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  1. Thanks a ton, we owe you a medal!
  2. Would Serif listen to us if we crowdfunded a giant pot of money to support a linux port?
  3. Linux desktop becomes downright awesome when you pair it with a well tuned VM, because the limitations to it's use disappear. I have been using Windows 7 in a VM ( within Windows 10 ) for the last 7 years. Moving my windows workflow to linux was a matter of copying and pasting a large .vdi file. I have been gradually been giving the Windows VM less and less screen space as i continue to find excellent alternatives to Windows software. The real time sink is exploring the open source & commercial software available in Linux land. The surprise factor is that some of the free Linux software is actually pretty damn good ( Blender being the best example i can think of ) Using Linux makes me love computing again. it is a refreshing experience that reminds me of using early MacOS and Windows 2000 - lithe, powerful, and not restricting of the user's freedom and constantly nagging them. An ideal OS for the power user of today. It is awesome that the VM software of today allows us to use Windows software as a temporary bridge without any serious limitations. The VM software of today is incredibly advanced and refined at this point. I have been using Virtualbox ( free ) for ages, and only until i encountered Affinity Designer, did i have a 'Windows VM' problem. Of course i would prefer to use a native Linux version of Affinity Designer; and to finally burn that bridge to Windows land.
  4. Hm.. on what pages does VMware say this? If you're talking about the various forms of GPU passthrough in other VMware products.. they mention some AMD cards will work. https://techzone.vmware.com/resource/deploying-hardware-accelerated-graphics-vmware-horizon-7#introduction For VMware player, there's no talk about discluding AMD graphics cards: https://docs.vmware.com/en/VMware-Workstation-Player-for-Linux/16.0/com.vmware.player.linux.using.doc/GUID-EA588485-718A-4FD8-81F5-B6E1F04C5788.html I imagine that vmware player doesn't use an exotic method of GPU access, and should work well as long as your drivers work well. There are also some GPU passthrough options that are fully independent of the operating system they're running on. They'd require you to devote a spare monitor and GPU to the cause. Quite inconvenient for most, though. You could run Windows 7, but... https://wiki.archlinux.org/title/QEMU/Guest_graphics_acceleration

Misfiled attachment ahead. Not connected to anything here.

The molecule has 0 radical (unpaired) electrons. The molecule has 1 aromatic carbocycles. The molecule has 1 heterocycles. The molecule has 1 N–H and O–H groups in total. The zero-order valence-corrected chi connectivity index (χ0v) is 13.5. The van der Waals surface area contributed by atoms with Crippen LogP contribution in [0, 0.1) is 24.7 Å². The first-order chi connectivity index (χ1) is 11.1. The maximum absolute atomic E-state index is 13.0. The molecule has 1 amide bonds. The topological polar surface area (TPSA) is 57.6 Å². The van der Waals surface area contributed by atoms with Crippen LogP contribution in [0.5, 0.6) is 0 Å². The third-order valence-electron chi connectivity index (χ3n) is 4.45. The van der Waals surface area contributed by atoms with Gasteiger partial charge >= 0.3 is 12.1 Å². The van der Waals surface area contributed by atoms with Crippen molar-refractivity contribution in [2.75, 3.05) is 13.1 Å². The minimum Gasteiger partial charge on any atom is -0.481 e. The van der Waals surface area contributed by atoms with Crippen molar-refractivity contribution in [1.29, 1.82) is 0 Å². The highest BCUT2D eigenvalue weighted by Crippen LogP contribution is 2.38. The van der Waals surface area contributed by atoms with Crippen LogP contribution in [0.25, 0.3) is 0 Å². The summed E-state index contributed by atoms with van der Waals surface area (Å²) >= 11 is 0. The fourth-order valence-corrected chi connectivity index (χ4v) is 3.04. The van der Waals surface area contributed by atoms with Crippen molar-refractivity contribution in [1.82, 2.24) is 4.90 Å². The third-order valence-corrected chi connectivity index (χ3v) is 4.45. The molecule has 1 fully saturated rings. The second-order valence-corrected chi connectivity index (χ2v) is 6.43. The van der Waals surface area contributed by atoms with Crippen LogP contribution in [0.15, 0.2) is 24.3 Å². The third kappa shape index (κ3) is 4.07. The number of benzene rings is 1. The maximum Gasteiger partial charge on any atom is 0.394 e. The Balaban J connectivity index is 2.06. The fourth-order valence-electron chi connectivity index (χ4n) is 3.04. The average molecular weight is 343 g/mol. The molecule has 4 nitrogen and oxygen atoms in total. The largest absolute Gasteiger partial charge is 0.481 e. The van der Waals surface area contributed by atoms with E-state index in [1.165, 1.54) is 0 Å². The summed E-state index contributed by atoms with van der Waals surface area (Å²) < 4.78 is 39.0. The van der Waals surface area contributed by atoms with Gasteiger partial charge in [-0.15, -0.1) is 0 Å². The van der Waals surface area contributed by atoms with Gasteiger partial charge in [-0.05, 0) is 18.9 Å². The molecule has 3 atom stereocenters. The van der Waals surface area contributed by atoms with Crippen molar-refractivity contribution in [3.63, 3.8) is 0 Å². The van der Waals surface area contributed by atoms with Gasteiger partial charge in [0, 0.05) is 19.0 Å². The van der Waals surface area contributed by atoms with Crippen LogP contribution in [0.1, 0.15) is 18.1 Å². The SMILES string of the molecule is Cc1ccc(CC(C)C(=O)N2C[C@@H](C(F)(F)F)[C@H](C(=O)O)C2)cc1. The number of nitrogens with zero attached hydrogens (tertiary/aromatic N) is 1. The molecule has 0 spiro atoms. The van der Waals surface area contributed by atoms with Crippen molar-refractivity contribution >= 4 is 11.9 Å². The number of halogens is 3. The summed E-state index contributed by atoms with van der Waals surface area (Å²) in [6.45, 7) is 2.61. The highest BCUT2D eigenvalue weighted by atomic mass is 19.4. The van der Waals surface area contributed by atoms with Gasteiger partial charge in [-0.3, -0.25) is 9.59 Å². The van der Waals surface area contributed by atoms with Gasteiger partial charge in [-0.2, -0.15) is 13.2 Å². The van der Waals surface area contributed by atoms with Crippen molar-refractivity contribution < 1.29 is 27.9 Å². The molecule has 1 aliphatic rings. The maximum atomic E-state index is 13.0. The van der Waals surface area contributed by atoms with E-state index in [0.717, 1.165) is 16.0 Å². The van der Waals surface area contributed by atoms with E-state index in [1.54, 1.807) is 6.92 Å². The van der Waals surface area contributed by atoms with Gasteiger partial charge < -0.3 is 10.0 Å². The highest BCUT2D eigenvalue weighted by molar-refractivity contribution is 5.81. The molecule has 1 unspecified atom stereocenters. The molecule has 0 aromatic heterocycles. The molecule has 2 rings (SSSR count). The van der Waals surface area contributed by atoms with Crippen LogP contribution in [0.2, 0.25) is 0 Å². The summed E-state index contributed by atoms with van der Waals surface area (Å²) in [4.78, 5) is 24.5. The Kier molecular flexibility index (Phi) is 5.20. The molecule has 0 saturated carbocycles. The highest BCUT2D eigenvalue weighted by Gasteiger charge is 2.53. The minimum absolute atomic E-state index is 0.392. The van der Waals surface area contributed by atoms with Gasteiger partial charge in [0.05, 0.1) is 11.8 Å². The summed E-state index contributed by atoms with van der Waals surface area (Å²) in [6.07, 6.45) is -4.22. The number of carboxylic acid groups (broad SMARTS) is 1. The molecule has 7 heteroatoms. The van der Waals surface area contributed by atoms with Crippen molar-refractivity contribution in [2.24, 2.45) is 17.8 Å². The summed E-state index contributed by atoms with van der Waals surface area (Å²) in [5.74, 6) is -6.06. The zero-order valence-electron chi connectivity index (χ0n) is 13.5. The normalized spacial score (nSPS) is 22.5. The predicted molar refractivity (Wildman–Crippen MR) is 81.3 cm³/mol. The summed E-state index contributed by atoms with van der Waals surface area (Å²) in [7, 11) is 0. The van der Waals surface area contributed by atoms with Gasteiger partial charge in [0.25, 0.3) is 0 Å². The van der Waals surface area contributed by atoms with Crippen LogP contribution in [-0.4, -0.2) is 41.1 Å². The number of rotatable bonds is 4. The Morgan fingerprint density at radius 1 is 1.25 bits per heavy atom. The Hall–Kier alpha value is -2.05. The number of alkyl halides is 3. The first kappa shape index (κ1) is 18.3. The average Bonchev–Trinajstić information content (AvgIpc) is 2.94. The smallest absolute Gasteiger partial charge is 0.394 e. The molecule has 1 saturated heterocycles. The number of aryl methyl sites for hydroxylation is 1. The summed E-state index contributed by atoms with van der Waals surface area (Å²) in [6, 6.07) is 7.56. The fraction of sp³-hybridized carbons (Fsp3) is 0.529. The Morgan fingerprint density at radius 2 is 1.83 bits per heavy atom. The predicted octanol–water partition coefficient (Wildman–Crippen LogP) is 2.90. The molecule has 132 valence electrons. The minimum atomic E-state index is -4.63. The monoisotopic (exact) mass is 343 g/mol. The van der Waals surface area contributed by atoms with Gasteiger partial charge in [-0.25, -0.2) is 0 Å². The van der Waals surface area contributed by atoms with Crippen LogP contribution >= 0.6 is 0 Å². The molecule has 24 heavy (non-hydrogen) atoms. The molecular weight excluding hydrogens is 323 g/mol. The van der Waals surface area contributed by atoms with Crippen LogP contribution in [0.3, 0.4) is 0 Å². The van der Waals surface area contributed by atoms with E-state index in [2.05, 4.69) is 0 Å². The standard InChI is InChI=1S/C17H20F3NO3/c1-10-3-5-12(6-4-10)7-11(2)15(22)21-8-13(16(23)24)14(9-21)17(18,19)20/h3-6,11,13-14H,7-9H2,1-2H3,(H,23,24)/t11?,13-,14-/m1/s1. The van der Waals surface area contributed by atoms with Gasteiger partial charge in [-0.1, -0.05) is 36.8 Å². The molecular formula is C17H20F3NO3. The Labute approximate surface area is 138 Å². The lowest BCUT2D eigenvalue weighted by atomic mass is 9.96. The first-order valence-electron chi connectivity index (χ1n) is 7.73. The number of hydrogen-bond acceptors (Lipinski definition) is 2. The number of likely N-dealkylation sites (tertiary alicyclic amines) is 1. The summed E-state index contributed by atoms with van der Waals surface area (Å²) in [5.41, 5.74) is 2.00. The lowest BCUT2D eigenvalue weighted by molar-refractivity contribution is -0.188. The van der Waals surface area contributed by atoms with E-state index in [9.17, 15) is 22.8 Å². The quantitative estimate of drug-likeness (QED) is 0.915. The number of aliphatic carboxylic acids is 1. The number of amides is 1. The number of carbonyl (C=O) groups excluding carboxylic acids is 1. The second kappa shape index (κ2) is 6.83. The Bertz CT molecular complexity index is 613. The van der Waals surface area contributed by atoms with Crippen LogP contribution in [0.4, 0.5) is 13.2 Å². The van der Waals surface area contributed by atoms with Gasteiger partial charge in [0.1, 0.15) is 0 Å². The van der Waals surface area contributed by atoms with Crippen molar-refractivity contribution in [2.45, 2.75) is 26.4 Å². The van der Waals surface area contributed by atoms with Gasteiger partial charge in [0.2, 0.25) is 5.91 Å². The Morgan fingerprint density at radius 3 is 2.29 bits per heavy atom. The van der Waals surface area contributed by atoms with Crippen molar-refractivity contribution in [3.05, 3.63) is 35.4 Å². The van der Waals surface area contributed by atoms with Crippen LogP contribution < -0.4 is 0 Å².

5. Hey, i'll take what i can get. I have a core i7-10700 to soak up the inefficiency and make it almost disappear. I have had to run windows in a VM for a very long time to run certain software. No problem. I have an old copy of windows 7. You can also use an unregistered copy of windows 10 ( it won't allow you to customize it - not much of a punishment ) for use in the VM. Whether you pay for a vmware player license is up to you. You could also put in elbow grease and use looking glass and get native-like 3d/2d graphics speed by utilizing a second GPU. @Renzatic- there's an updated tutorial for GPU pass-through with looking glass here, if you haven't seen it: I love Linux on the Desktop and am a professional Linux server admin for some large systems myself also. Understand the two realms very well. This isn't perfect, but it works for now. I may chime in later with some experience with looking glass to see if i can achieve near zero latency on the video output. Would be nice to be operating in more like 60fps than 30fps. Running affinity through intel integrated graphics driving three monitors might be part of my 30fps problem, not the virtualization technology itself, BTW!
  6. What's the point? I get to use Affinity without needing a special computer or running windows as my main OS, in exchange for a barely perceptible additional lag. Show me a better way to do it, and i'm all ears. I just want to run Affinity at the end of the day and get work done.